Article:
ShareThis Page

'Last of the downtown mansions' demolished in McKeesport

| Tuesday, July 22, 2014, 4:06 a.m.
Jennifer R. Vertullo | Trib Total Media
A Lutterman Excavating crew clears rubble from the ground around the former Fraternal Order of Eagles building along Market Street in McKeesport on Monday.
Jennifer R. Vertullo | Trib Total Media
A Lutterman Excavating crew knocks down the upper floors and stone exterior of the former Fraternal Order of Eagles building along Market Street in McKeesport on Monday.

Time has run out for the old Eagles hall in downtown McKeesport.

What a former owner termed “the last of the downtown mansions” is being torn down under a city contract by Lutterman Excavating LLC of Greensburg.

“Just a week or so ago, part of the front of the building started to collapse,” Mayor Michael Cherepko said. “We were then in a position to secure it and actually demolish the building.”

The city was put into that position earlier this year when it acquired the building from the Redevelopment Authority of the City of McKeesport, which in turn had taken possession of the 8,400-square-foot property in 2011 for delinquent taxes from Museum Hair Institute.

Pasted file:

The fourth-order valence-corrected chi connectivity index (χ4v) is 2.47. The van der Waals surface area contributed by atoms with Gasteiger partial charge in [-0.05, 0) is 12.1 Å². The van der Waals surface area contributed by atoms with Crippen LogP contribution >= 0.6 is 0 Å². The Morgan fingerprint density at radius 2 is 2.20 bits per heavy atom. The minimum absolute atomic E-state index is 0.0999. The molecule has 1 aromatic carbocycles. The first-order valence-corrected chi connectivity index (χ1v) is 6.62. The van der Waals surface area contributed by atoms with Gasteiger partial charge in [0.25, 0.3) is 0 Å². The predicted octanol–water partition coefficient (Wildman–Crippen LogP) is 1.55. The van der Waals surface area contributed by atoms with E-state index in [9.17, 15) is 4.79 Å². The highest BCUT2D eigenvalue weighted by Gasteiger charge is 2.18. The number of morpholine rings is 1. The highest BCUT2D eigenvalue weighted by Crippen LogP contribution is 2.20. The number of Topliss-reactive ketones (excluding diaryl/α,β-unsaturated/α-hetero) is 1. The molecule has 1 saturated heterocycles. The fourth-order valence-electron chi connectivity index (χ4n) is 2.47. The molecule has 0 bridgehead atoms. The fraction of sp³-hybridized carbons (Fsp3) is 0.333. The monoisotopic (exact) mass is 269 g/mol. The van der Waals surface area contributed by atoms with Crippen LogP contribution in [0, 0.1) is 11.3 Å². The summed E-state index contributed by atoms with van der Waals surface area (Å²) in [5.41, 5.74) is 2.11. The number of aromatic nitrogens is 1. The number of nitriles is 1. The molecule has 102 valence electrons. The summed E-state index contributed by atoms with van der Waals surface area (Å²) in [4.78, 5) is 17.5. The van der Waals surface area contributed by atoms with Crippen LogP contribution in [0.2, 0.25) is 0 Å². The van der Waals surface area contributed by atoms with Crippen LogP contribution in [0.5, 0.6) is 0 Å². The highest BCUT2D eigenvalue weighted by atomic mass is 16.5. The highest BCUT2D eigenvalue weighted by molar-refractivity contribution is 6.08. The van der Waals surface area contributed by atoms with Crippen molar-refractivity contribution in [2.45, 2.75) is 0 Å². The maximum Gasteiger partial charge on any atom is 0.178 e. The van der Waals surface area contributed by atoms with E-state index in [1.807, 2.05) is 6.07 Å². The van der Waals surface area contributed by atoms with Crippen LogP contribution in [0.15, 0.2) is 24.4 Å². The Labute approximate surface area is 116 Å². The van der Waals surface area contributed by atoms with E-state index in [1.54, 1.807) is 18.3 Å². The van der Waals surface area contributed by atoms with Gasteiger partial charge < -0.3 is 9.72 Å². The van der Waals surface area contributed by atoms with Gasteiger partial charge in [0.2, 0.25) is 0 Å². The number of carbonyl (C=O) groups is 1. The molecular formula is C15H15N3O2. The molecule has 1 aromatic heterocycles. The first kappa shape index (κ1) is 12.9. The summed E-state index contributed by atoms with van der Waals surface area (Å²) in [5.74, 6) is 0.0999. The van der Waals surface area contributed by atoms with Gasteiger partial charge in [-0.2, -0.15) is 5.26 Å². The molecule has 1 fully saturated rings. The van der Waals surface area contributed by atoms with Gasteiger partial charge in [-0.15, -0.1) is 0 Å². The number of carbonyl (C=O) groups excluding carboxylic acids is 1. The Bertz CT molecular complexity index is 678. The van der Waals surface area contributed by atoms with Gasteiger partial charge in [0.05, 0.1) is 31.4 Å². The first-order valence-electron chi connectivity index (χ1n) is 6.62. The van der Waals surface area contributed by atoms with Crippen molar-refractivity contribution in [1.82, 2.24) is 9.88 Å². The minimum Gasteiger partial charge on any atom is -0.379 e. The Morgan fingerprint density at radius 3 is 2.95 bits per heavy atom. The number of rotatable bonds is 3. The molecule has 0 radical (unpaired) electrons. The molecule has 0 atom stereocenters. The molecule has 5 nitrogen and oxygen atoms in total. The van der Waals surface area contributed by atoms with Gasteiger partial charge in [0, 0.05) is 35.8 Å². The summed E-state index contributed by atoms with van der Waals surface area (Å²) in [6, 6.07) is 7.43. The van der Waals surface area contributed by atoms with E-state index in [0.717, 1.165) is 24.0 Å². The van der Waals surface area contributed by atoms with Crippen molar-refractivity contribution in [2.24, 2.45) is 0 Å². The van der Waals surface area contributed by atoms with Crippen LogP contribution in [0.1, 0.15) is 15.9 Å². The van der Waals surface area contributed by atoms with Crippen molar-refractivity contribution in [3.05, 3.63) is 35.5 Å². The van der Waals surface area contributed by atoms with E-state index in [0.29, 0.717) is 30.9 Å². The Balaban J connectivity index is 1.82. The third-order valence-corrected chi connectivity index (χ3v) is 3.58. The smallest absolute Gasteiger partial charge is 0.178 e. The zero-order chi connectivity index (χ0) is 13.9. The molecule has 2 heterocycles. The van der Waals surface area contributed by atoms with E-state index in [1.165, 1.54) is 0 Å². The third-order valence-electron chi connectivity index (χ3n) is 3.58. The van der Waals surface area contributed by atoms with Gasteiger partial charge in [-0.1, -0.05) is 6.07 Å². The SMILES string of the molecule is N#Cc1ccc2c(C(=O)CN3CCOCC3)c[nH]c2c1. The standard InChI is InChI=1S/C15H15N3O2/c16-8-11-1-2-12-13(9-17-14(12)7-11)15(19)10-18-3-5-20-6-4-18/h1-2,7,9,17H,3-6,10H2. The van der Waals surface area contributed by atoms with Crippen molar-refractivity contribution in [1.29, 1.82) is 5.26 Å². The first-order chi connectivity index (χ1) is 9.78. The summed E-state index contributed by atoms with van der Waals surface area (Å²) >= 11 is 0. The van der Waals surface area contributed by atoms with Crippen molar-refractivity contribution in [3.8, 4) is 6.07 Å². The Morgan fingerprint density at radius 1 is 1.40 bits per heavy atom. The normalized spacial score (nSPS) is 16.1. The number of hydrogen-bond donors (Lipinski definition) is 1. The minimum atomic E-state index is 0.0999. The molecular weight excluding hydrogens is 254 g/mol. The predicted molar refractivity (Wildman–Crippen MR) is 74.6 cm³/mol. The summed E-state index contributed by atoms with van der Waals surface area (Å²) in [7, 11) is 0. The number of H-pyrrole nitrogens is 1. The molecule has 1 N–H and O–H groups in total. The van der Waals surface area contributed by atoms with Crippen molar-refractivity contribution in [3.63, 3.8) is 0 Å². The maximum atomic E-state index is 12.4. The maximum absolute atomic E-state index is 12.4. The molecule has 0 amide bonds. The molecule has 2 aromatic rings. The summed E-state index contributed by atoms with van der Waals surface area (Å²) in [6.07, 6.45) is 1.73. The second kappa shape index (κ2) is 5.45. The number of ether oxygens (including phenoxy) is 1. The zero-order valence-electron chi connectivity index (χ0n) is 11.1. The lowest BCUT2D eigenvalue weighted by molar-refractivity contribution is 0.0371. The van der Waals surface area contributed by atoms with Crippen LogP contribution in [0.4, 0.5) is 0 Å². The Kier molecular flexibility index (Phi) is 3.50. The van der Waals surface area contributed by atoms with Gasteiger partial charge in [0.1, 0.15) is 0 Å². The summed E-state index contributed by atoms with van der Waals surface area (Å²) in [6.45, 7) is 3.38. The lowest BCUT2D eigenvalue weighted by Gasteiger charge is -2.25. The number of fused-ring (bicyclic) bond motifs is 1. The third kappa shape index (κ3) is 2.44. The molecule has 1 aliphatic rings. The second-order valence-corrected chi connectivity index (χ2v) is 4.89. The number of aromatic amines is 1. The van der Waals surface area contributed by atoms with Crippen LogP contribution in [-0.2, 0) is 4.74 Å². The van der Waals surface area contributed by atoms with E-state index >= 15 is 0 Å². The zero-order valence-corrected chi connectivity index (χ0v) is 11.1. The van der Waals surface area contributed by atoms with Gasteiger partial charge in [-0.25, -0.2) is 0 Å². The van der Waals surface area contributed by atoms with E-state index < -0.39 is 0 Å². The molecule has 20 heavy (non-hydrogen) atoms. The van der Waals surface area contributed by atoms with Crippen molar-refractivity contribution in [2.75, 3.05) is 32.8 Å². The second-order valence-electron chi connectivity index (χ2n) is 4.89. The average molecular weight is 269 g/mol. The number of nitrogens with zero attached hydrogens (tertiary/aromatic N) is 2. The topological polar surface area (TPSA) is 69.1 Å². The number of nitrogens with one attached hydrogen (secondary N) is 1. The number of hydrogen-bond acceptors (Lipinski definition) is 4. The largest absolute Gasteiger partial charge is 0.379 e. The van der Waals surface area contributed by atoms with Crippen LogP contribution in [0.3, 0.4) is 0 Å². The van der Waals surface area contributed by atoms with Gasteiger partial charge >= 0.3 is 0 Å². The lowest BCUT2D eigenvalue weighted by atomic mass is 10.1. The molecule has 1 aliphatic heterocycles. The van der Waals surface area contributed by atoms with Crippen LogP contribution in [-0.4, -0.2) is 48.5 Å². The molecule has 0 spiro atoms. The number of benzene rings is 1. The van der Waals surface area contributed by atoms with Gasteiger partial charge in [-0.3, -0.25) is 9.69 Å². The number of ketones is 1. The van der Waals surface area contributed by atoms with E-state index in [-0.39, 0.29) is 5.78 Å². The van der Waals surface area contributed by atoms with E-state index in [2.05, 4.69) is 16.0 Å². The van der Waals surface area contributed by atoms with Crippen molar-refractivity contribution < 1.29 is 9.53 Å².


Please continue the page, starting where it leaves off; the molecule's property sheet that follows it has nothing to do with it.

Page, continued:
“The city started litigation under my tenure (as mayor) to take that property and have it demolished,” state Sen. James Brewster, D-McKeesport, said in 2011. “We were concerned about safety hazards and the ability to market that area.”

Cherepko was city council president then.

“A local society fought us and tried to intervene,” Cherepko said, referring to the McKeesport Preservation Society, directed by Maryann Huk.

Huk declined comment.

In 1991 Museum Hair Institute obtained the three-story building along Market Street and Sixth Avenue.

In 2005 Allegheny County's real estate website showed that MHI was delinquent in paying county real estate taxes for at least four years. But MHI partner Henry W. Russell said it didn't show the progress he made in paying those taxes.

“When I took the buildings over, I assumed the back taxes,” the MHI partner acknowledged. “It doesn't show that there has been $65,000 paid over a 60-month period. I have a payment program set up with the taxing bodies.” According to Allegheny County real estate records, the building was valued at $30,100 when it changed hands. The property was assessed at a taxable value of $136,900, including $18,500 for the land.

“When I came into office I allowed the Museum Hair Institute 90 to 120 days to come up with a plan (for restoring the building),” Cherepko said. “They did not come up with a plan.”

Formerly known as the Hitzrot house, the original structure at 626 Market St. was built in 1892 and sold to the Fraternal Order of Eagles in 1911.

According to Jonathon Denson's Discovering Historic Pittsburgh website, Dr. Henry Hitzrot built the house, employing architect Frederick Sauer to design it.

Denson said Sauer designed a variety of buildings that became landmarks in and around Pittsburgh.

The Eagles attached an auditorium to the house in the 1920s and operated the Aerie 285 lodge there into the mid 1980s.